Surgical Pathology Criteria

Mucosal Prolapse / Cloacogenic Polyp

Differential Diagnosis

Mucosal Prolapse / Cloacogenic Polyp Peutz-Jeghers Polyp
Usually solitary polyp Usually multiple
Smooth muscle surrounds individual crypts Prominent arborizing smooth muscle bundles surround groups of crypts
Polyps rare in small intestine Most polyps in small intestine
Not associated with oral pigmentation Associated with oral pigmentation

 

Mucosal Prolapse / Cloacogenic Polyp Colorectal Adenoma
Nuclear atypia most prominent deep in the lesion with surface maturation Nuclear atypia involves surface of polyp
Nuclei usually enlarged but round and not stratified and not densely packed Nuclei elongated, hyperchromatic, densely packed and frequently stratified
Apoptosis not prominent Prominent apoptosis

 

Mucosal Prolapse / Cloacogenic Polyp Sporadic Juvenile Polyp
Surface erosions with granulation tissue frequent Surface erosions infrequent
Irregular glands with scattered dilation Prominent, regularly dilated glands
Smooth muscle extension into lamina propria of polyps No smooth muscle in lamina propria of polyps
Restricted to rectum (rarely in sigmoid) May involve any part of colorectum

 

Mucosal Prolapse / Cloacogenic Polyp Cowden Disease, Colorectal Polyp
Surface erosions with granulation tissue frequent Surface erosions infrequent
Irregular glands with scattered dilation Prominent, regularly dilated glands
Smooth muscle extension into lamina propria of polyps No smooth muscle in lamina propria of polyps
Restricted to rectum (rarely in sigmoid)

May involve any part of colorectum

No associated lesions Most have facial and oral papillomas, fibromas and skin tumors, see description LINK
No genetic abnormality PTEN mutations in 80%

 

Mucosal Prolapse / Cloacogenic Polyp Reactive / Inflammatory Polyp
Smooth muscle extension into lamina propria of polyps No smooth muscle in lamina propria of polyps
Usually localized to rectum Usually multiple, may involve any inflamed area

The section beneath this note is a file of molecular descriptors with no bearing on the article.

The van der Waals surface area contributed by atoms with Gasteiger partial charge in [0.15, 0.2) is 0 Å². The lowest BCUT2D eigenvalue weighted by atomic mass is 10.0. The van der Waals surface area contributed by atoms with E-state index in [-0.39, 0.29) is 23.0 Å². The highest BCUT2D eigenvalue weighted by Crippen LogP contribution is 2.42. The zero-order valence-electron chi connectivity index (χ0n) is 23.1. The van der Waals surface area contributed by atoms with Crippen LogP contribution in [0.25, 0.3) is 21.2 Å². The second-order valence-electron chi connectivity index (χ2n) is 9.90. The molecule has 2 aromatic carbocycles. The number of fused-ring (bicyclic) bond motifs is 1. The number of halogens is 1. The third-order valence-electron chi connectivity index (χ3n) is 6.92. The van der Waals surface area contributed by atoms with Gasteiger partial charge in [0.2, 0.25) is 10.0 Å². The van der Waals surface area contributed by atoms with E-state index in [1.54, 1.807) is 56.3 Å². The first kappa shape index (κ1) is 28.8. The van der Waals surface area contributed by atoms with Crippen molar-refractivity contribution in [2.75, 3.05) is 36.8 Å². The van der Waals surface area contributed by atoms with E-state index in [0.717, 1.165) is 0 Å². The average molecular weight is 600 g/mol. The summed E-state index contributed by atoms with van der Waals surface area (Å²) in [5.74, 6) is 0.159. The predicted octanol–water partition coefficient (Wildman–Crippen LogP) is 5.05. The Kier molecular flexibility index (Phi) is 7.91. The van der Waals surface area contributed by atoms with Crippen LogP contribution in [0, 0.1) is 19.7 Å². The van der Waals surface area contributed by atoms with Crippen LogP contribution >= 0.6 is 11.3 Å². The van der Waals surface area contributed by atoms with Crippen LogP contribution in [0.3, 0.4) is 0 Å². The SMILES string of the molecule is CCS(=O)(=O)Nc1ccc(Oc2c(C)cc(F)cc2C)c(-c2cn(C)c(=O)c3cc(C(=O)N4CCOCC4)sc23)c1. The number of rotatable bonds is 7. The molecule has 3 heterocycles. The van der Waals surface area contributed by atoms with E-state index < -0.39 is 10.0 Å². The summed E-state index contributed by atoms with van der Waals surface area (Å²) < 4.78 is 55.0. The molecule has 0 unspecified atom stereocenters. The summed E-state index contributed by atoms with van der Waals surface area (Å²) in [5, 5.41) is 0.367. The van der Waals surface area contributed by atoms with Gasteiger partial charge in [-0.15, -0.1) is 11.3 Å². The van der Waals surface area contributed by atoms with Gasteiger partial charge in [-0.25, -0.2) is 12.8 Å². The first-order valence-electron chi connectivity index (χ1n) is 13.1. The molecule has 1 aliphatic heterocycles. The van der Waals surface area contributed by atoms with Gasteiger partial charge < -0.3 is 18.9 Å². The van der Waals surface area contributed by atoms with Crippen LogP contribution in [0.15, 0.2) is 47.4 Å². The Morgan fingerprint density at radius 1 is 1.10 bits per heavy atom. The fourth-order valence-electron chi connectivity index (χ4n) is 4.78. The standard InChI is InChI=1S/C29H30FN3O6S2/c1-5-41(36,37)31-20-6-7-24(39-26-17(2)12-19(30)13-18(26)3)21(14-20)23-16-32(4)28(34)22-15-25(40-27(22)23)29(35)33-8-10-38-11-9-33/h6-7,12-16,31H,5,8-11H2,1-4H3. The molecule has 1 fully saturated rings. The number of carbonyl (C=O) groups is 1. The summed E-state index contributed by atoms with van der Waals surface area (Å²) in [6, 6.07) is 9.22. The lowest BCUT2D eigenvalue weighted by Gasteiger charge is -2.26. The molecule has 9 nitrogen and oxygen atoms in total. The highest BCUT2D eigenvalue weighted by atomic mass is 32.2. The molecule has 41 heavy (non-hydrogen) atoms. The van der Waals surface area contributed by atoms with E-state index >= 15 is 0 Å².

Not associated with inflammatory bowel disease Usually associated with ulcerative colitis but may be sporadic

 

Mucosal Prolapse / Cloacogenic Polyp GI Perineurioma
Fibrovascular stroma Lacks vascularity
Inflammatory infiltrate Inflammation infrequent
Prominent gland component Mostly a spindled stromal lesion, crypts pushed aside
Villiform eroded surface Surface intact and normal
Smooth muscle extends into lamina propria around crypts Lamina propria spindled lesion is smooth muscle actin negative and positive for perineurial markers

 

Mucosal Prolapse / Cloacogenic Polyp (Localized Colitis Cystica Profunda) Invasive Colorectal Adenocarcinoma
No surface carcinoma component Surface component usually present
No high grade nuclear atypia High grade nuclear atypia usually present
No cribriform glands or complex architecture Complex architecture with cribriform glands frequent
No desmoplastic stromal response Desmoplastic stromal response
Lamina propria may accompany displaced glands No lamina propria accompanying invasive glands
Mean age 35 years Occurs in older patients

 

Mucosal Prolapse / Cloacogenic Polyp (Solitary Rectal Ulcer) Crohn Disease
Shallow ulceration Deep ulcers and fissures
Restricted to rectum (rarely in sigmoid) May involve any part of GI tract

 

Mucosal Prolapse / Cloacogenic Polyp (Solitary Rectal Ulcer) Ulcerative Colitis
Usually a localized lesion Usually a diffuse lesion
Adjacent, intervening mucosa normal Adjacent, intervening mucosa inflamed
Restricted to rectum (rarely in sigmoid) May involve longer segments of colon

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